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Gin Up Your Bar

BY TIMOTHY R. SCHULTE CTW Features

Want to know the secret to getting a great drink at a wedding? Ask a bartender. “I’ll do straight spirits, man, every time. Gin and tonic or gin and soda,” says Danny Shapiro, co-owner of Scofflaw, a ginfocused cocktail bar in Chicago. Such enlightenment, of course, is the product of some tribulation. “I was at this wedding in Richmond, Va. I basically tried ordering an Old Fashioned or a Manhattan or something, and I had to walk the bartender through the steps,” he says, taking care to note that was during his “younger days” when he was first getting into cocktails. “There were people waiting for drinks, the bartender had no idea what I was talking about it. “Ultimately, you don’t want to coach them too specifically,” Shapiro says. So, he gave only a basic rundown of the ingredients and ended up with a terrible drink. The lackluster cocktail caused him to be upset for the next “15 to 30 minutes,” he says. “At that point I realized the way to go at weddings is straight spirits or a highball of something and soda or something and Coke.” For a lot of folks these days, that something is gin, which has been riding a wave of popularity — be it in the press, the rise in small-batch distillers or literal gin joints like Shapiro’s (both he and Scofflaw were named Chicago’s top ‘tender and bar in 2013). So, naturally, the spirit deserves a spot at your wedding bar. Here’s what you need to know. Get To Know Your Gin Shapiro stocks more than 80 varieties of gin at his bar. “What’s cool with gin is there are so many variations on one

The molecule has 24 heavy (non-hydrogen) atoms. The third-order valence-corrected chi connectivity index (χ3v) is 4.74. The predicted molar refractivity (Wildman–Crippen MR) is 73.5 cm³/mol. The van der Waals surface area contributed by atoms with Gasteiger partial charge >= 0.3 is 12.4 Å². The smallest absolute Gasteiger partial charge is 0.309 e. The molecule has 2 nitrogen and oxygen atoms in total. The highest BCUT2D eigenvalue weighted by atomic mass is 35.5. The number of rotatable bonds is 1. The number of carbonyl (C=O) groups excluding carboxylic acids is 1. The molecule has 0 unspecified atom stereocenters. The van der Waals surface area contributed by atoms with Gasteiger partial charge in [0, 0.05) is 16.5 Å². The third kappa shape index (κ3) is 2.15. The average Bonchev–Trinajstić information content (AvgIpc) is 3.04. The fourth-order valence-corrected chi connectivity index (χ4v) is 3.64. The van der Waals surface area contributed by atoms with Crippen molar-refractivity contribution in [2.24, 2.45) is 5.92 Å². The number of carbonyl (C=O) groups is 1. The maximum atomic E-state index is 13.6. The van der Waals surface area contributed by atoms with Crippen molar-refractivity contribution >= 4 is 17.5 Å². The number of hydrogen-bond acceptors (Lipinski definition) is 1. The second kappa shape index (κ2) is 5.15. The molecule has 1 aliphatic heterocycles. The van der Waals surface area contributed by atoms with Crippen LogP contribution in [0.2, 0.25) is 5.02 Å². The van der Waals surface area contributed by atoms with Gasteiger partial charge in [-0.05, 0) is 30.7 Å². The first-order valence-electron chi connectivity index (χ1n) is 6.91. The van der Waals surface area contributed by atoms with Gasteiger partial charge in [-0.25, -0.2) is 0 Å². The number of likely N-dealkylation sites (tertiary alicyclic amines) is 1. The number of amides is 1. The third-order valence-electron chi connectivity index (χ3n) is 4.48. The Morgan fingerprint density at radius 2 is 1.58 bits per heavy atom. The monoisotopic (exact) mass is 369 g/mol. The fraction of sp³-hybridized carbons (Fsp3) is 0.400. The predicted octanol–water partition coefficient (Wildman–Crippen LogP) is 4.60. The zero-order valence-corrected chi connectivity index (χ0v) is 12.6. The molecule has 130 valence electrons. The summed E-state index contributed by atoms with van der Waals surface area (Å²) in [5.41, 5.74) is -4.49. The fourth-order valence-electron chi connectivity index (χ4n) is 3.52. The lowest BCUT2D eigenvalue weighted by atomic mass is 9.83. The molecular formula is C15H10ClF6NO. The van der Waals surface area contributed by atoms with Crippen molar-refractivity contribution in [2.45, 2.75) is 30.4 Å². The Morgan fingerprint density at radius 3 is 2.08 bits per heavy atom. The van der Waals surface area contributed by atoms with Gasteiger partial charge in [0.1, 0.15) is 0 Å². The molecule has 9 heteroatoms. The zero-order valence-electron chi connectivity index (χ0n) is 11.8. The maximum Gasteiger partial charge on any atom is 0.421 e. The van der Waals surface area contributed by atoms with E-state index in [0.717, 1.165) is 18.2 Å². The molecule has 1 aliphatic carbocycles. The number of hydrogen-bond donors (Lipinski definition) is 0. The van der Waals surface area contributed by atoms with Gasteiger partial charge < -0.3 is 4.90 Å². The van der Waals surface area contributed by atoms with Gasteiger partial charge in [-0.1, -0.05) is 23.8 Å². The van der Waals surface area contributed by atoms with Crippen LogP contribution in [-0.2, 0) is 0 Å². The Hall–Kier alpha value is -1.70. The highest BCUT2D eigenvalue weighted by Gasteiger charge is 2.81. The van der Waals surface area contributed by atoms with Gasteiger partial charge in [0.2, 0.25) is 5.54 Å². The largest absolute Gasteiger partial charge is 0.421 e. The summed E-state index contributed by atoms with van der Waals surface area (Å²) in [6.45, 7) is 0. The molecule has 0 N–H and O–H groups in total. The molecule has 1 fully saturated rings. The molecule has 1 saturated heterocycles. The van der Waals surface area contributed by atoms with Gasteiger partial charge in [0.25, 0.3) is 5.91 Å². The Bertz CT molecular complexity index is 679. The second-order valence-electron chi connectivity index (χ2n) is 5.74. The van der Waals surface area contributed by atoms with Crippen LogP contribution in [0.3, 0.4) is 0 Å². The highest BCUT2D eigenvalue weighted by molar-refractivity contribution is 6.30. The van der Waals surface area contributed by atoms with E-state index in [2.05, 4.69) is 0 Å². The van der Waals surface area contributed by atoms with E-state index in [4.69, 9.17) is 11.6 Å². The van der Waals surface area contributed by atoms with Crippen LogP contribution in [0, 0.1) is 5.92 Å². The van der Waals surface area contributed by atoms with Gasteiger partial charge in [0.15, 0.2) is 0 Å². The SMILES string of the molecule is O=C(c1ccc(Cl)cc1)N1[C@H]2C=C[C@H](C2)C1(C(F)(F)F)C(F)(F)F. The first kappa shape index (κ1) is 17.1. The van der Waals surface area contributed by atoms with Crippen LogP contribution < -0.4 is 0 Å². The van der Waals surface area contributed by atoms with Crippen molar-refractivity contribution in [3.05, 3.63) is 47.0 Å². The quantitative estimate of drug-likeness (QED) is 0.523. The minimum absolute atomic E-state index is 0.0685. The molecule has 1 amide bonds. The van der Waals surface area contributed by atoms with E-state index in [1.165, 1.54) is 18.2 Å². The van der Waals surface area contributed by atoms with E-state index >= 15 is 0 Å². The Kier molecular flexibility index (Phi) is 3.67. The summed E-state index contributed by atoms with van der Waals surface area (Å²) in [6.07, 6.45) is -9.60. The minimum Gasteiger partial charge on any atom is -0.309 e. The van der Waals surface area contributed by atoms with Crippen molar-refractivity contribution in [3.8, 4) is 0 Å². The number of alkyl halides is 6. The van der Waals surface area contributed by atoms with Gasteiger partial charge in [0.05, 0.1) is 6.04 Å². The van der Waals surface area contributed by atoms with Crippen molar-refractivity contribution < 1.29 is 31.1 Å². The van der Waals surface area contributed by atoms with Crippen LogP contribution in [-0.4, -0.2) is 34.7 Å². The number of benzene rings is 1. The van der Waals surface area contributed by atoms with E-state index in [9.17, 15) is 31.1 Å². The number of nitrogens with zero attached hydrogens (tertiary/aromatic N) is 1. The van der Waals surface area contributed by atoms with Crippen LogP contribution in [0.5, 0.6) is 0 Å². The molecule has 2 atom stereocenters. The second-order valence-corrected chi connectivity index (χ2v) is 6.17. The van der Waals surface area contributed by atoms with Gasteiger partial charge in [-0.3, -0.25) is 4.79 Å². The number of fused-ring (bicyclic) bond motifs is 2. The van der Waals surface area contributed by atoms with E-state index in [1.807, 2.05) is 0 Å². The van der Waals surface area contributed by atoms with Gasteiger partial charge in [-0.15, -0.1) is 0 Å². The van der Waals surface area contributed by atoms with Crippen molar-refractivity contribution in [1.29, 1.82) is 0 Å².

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flavor profile, and those variations are so minute,” he says. “It’s fun to explore.” The takeaway: Whether you’re working to craft a signature cocktail or just want to make sure your mixers pair well with the spirit, spend some time getting to know its profile. And find out the ingredients in your gin. Orange or grapefruit? Garnish with a peel. If it’s barrel-aged and you pick up some clove, stud the orange peel with a few cloves. Cassia bark? Try a cinnamon stick. Rosemary, in its hardy glory, always makes a great cocktail garnish, too. “I usually try to taste the spirit on its own and focus on what I believe to be interesting notes in that spirit, then play upon them and exaggerate them with other spirits or ingredients,” Shapiro says. Mix It Right You want to be cognizant of your budget, but you also want to please your guests. Don’t skimp on a great drink just to make your alcohol go longer. Shapiro’s ratio for a great drink is one part alcohol to two parts water-based mixer. “One and a half ounces gin, 3 ounces tonic. That way you can taste your booze, but it shouldn’t be too offensive,” Shapiro says. Tweak the Classics If you’re unfamiliar with gin cocktails, just start with a classic drink — then modify it to make it work for you. Take the Pegu Club — gin, Cointreau, lime juice, bitters. Shapiro says subbing in blanco tequila would work just as well as the classic gin version. The same works for the inverse, such as a Gin Old Fashioned, with gin taking the place of the bourbon. You get the idea. © Brides 365

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